Fears have been raised about the demise of the town centre after pub giant JD Wetherspoon confirmed its plans for Leven are dead in the water.
The announcement came just days after the Clydesdale bank confirmed it would be shutting down its branch on the high street.
Wetherspoon had been planning to revamp the former Threeways Inn on North Street – which has fallen into disrepair.
However, spokesman Eddie Gershon told the Mail the company had decided against developing in Leven because it was “too small”.
“Wetherspoon has decided against developing its site in Leven and has therefore put the property on the market,” he said.
The building – which had lain empty for seven years before being bought by Wetherspoon in May 2015 - goes up for auction on February 7.
The blow comes as the Clydesdale Bank announced the closure of its Durie Street branch as part of a tranche of 79 branch closures across the UK
The Mail understands there are seven staff at the branch and all face an uncertain future.
A statement from Clydesdale Bank said staff would “be at risk of redundancy and subject to our redeployment process”.
The bank will shut its doors on June 2, forcing customers to use the nearest branches available in St Andrews or Glenrothes.
Reacting to Wetherspoon’s announcement, Levenmouth councillor Tom Adams said he was shocked.
“I’m really surprised and quite disappointed, I was looking forward to seeing them open. I don’t know what changed their mind, considering they went as far as getting a licence for the place.
“It’s strange to say that Leven is too small, as it’s about the same size as Arbroath, which has quite a big Wetherspoon.
“I think a lot of people will be disappointed. It would have been a real boost to the night time economy. Pubs like Wetherspoon bring people into the town.
“But this is a blow for Leven and the night-time economy of the area.”
He added: “And with the Clydesdale closing, I would say this is terrible news. For me, if I was a member of the Clydesdale Bank, I’d be taking my custom elsewhere after this.
“They’re just picking on a small branch, it’s a drive to get everyone online.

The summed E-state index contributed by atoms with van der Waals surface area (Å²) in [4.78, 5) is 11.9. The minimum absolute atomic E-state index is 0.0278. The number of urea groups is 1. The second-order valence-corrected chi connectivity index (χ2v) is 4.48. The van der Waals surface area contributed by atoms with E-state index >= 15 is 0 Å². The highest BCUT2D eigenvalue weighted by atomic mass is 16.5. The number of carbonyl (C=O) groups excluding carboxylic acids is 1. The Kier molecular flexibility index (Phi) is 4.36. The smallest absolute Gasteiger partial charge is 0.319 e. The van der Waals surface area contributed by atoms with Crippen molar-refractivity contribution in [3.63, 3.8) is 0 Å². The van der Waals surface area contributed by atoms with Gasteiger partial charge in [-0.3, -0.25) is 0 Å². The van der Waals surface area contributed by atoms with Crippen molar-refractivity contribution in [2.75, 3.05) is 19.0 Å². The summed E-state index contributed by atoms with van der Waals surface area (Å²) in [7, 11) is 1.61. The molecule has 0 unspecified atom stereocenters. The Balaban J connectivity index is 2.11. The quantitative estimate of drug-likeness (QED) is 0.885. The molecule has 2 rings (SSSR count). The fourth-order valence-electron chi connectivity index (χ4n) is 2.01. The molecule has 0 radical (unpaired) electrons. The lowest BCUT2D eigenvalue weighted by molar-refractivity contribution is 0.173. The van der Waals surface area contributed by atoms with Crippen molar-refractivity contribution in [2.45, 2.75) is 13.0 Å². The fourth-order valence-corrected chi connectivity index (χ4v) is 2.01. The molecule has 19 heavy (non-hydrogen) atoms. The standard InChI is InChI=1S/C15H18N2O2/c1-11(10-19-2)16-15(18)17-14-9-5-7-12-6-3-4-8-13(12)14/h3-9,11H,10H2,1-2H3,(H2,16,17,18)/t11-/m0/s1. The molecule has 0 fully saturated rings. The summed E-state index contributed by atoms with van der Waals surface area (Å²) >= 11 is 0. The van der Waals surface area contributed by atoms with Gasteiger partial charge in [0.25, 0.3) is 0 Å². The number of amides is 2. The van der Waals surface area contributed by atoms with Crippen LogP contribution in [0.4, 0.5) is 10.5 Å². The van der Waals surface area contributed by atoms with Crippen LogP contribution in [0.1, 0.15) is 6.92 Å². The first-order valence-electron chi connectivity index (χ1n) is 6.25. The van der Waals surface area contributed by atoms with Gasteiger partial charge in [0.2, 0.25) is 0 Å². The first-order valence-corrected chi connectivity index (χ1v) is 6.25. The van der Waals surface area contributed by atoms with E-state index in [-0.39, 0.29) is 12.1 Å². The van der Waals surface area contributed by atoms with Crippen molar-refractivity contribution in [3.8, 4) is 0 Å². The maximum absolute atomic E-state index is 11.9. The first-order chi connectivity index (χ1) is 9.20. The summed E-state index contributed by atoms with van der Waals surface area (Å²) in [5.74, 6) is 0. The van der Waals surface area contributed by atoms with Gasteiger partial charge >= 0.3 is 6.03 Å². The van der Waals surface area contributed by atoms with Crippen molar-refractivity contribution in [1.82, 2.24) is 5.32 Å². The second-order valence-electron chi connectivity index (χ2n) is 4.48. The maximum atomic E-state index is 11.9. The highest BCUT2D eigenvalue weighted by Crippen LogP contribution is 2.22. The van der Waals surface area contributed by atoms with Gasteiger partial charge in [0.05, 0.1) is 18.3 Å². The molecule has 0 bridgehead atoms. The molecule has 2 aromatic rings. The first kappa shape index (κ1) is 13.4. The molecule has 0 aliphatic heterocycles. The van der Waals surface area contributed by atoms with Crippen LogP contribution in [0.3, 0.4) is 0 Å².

This certainly won’t benefit the people of Leven.”
Cllr Adams called for Leven to establish a business group similar to Kirkcaldy4All, which encouraged firms to come into the area.
Fife Council was also about to spend £1m relandscaping the Shorehead.
“Hopefully this is just a blip with these two losses to the town centre,” he said.
“We need to keep pushing with the rail link as that brings people in.”
Businessman Lee Murray, who is due to open his new nightclub – ‘Truth’ – in the former Ambassadeur snooker Club in Northn Street in March said Wetherspoon had obviously made a business decision and “that’s up to them.”
He added: “From a local business point of view some folk will be quite happy, but from the bigger point of view, it can be good to have more establishments.
“Hopefully someone else will take over the place, and do it up.
“Leven doesn’t revolve around Wetherspoon. The town got along fine before, and it’ll get along in future without.
“There’s pros and cons to it. On one side it’s disappointing that a big firm isn’t coming to town, but on the other hand a lot of local firms will be pleased that someone else won’t be taking a piece of the pie.”
In response to Wetherspoon believing Leven was too small, Mr Murray was more upbeat about the town’s prospects.
“Leven’s as good as anywhere. If you’re positive, then positive things happen,” he said.”
Final proposals to redevelop the Shorehead area go before the Levenmouth Area Committee today.
High street shop owners react to the news of the closures
The news of the closure of the Clydesdale branch provoked a disappointed response from shop managers on the high street.
Adnan Arshad, manager of In Touch Home and Gift, which sits next to the bank, expressed his concern that the closure would mean less shoppers walking up to that end of the street.
He added: “The street is already dead as it is. The closure is only going to make it worse. I don’t think you could go to any place on the high street and the would tell you that they are busy. There’s no one around. It is dead. There is nothing left in Leven.”
Mr Ashad expressed his disappointment at Fife Council for not helping the situation.
“Business rates are a joke,” he said. “I’m paying about £11,000 a year and I’m at the end of the street. Why do you think so many businesses have shut down?”
Mr Ali, manager of Duncan’s Hardware, noted that this had been the worst year in his 13 years on the street and believed the retail park and high business rates were damaging business on the high street.
“The bank closing is quite disappointing,” he said.
“It’s another nail in the coffin of the high street.
“It’s a shock that it’s closing. It brings people to the high street.
“If people are going to the retail park then they won’t come here.”
Meanwhile, Carol Mackie, manager of Glendale Nurseries, said that her business had used the Clydesdale branch for 20 years and the closure would be force them to go to either Glenrothes or St Andrews.
She added: “The high street is obviously declining. Every shop that shuts makes a difference.
“Fife Council are not doing anything to attract businesses.
“The retail park is the new high street, this is the back street.”